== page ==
By Ryan Pepper and James C. Womack
This is a speed blog written up as part of the Bath Numerical Debugging Workshop activities.
During the Bath Numerical Debugging Workshop, we participated in a bug hunting session where people brought along real-world bugs which we attempted to tackle. James Womack brought along an issue he had identified while working on the ONETEP density functional theory software package. In this blog post we will discuss the bug, approaches taken to solving it, and the eventual resolution.
Title: “Unexpected changes to storage of local variables when compiling Fortran with OpenMP”
Language: Fortran 2003/2008
Code: ONETEP (http://www.onetep.org)
Submission: Attempted minimal working example (MWE) with example ONETEP output files
In Fortran, variables can be sustained for the lifetime of the program runtime with the ‘SAVE’ attribute set. This is functionally equivalent to ‘static’ in C family languages. According to the Fortran 2003 standard (J3/04-007, section 5.1, p. 74 of the working draft - the actual standard is behind a paywall!), this can be implicitly set by explicit initialisation of the variable. It was found that when using the Intel Fortran compiler, with OpenMP enabled, a particular boolean variable which should have been implicitly ‘SAVEd’ in the programme was no longer being SAVEd. This variable was set to true when a potential numerical issue was detected and a message warning about this had been output. Setting this SAVEd variable to true should have suppressed the warning for the remainder of programme execution. With Intel Fortran and OpenMP, this was not occurring and the warning message was being repeatedly output by the programme throughout execution. With GFortran, however, the programme behaved as expected.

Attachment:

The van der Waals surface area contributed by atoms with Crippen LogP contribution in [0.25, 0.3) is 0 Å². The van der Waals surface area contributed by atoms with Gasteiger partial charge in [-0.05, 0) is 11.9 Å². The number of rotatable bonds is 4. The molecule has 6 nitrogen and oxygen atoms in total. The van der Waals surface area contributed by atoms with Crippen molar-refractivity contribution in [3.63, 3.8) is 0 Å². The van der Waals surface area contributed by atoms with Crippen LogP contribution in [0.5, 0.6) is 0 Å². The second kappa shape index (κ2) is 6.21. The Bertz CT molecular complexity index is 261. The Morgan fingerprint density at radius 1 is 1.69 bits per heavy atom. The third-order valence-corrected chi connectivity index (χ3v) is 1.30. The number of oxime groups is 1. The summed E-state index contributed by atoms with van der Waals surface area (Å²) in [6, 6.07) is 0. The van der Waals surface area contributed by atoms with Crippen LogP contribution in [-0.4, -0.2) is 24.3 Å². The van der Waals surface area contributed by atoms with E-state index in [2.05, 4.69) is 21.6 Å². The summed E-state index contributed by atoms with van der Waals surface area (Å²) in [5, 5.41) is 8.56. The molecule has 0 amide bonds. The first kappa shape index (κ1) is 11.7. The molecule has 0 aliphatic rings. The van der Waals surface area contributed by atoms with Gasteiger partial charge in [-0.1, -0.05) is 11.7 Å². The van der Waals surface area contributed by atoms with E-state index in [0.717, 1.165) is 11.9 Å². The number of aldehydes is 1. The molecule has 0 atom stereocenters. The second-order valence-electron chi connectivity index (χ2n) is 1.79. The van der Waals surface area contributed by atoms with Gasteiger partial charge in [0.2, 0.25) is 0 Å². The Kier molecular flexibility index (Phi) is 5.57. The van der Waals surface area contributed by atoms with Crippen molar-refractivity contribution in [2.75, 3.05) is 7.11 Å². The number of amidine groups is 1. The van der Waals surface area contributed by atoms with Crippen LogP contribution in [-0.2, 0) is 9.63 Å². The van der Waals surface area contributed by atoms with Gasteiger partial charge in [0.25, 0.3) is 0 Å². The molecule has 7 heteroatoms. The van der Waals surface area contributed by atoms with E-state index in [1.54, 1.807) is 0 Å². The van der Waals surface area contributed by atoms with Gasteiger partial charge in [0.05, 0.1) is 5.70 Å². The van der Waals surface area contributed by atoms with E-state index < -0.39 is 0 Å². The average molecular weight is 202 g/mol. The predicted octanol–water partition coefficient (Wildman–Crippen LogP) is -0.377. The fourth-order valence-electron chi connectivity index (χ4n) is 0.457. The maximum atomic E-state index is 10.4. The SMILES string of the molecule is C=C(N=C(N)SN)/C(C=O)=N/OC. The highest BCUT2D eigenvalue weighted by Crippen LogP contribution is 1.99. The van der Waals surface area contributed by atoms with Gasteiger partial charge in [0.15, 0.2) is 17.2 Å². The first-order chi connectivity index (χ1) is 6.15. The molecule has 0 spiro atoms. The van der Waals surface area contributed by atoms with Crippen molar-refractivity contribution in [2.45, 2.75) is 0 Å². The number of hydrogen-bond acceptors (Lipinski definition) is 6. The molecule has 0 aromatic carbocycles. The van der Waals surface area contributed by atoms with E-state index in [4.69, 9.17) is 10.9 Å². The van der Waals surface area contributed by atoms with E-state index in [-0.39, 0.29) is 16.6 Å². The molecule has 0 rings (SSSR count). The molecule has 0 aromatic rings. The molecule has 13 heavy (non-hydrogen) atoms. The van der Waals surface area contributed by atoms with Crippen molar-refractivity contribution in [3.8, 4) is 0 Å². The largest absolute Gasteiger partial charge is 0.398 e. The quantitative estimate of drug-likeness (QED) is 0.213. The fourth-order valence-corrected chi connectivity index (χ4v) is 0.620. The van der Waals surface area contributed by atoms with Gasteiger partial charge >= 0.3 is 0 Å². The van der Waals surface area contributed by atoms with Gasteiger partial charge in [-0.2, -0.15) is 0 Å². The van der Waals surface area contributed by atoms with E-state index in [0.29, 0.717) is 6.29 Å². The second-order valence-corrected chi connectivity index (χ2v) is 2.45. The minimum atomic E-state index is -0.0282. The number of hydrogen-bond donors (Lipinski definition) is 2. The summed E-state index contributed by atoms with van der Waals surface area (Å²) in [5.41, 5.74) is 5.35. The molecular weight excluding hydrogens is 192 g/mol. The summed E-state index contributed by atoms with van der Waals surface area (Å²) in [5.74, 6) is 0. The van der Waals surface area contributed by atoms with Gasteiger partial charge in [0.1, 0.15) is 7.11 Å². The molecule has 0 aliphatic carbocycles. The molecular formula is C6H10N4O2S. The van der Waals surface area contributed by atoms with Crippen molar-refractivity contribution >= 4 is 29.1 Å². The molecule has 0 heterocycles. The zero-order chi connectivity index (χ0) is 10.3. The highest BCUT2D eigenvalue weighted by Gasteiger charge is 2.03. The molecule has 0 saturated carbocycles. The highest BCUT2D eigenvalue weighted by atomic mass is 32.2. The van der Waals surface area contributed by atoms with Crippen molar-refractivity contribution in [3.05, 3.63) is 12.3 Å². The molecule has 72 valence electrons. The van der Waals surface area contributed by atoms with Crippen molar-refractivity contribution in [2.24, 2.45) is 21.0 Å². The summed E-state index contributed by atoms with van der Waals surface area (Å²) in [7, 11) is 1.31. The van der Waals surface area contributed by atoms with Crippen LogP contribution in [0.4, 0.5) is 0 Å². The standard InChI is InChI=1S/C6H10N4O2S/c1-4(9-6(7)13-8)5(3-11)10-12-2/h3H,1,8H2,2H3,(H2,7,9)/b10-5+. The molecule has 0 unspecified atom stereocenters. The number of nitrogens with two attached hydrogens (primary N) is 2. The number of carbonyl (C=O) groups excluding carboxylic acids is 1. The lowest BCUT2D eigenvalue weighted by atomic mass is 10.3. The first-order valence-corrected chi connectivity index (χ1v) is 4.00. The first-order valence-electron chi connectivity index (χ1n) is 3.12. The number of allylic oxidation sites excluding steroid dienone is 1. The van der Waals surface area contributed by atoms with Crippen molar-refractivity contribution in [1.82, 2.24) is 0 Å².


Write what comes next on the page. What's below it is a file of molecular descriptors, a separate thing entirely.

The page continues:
James had already confirmed that this was not due to a race condition, because the problem remained even when the code was run with a single OpenMP thread. Additionally, when the variable was explicitly set to ‘SAVE’ the bug disappeared, suggesting a solution but not a satisfactory explanation.
James had previously tried to construct a minimal working example (MWE), but at the start of the session had not successfully reproduced the bug, suggesting that one of a number of things could have been the source of the error, and that the explanation was not simple, i.e., Intel Fortran did not always fail to set an implicit SAVE attribute when compiling with OpenMP.
Our goal for the bug hunt session was to attempt to reproduce the bug in a MWE and investigate the reasons for the unexpected behaviour observed with the Intel Fortran compiler.
Details from the bug hunt session
During the course of the session, we took a stripped-down reproduction of the original ONETEP routine in which the bug occurred and produced a MWE from this. This new MWE code reproduced the bug and attempts could therefore be made at debugging. This took up the bulk of the session because ‘fake’ data which would trigger the condition that caused the code path of interest to run needed to be constructed, and this was non-trivial when isolated from the larger simulation package. We tested this with the GNU Fortran compiler and PGI compiler and in neither case was the bug reproduced. Only with Intel Fortran (version 17.0.2) was the bug evident.